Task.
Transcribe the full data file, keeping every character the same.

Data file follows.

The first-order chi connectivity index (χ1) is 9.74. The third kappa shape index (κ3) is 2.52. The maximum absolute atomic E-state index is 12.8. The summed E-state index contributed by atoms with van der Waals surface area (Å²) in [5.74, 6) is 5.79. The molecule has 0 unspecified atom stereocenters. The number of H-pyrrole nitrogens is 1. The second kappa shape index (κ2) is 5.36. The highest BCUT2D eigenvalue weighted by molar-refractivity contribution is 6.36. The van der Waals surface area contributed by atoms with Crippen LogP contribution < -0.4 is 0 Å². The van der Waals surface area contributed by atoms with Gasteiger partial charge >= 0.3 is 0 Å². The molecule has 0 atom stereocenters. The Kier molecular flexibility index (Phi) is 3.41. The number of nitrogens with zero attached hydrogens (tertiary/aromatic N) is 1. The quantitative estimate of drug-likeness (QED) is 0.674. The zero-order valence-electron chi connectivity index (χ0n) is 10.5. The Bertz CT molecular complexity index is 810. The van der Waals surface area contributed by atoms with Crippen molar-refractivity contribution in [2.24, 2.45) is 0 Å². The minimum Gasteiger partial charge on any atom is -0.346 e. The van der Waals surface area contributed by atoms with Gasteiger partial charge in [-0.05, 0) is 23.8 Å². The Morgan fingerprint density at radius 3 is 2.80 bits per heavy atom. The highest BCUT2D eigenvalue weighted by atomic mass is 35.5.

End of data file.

The first-order chi connectivity index (χ1) is 9.74. The third kappa shape index (κ3) is 2.52. The maximum absolute atomic E-state index is 12.8. The summed E-state index contributed by atoms with van der Waals surface area (Å²) in [5.74, 6) is 5.79. The molecule has 0 unspecified atom stereocenters. The number of H-pyrrole nitrogens is 1. The second kappa shape index (κ2) is 5.36. The highest BCUT2D eigenvalue weighted by molar-refractivity contribution is 6.36. The van der Waals surface area contributed by atoms with Crippen LogP contribution < -0.4 is 0 Å². The van der Waals surface area contributed by atoms with Gasteiger partial charge >= 0.3 is 0 Å². The molecule has 0 atom stereocenters. The Kier molecular flexibility index (Phi) is 3.41. The number of nitrogens with zero attached hydrogens (tertiary/aromatic N) is 1. The quantitative estimate of drug-likeness (QED) is 0.674. The zero-order valence-electron chi connectivity index (χ0n) is 10.5. The Bertz CT molecular complexity index is 810. The van der Waals surface area contributed by atoms with Crippen molar-refractivity contribution in [2.24, 2.45) is 0 Å². The minimum Gasteiger partial charge on any atom is -0.346 e. The van der Waals surface area contributed by atoms with Gasteiger partial charge in [-0.05, 0) is 23.8 Å². The Morgan fingerprint density at radius 3 is 2.80 bits per heavy atom. The highest BCUT2D eigenvalue weighted by atomic mass is 35.5.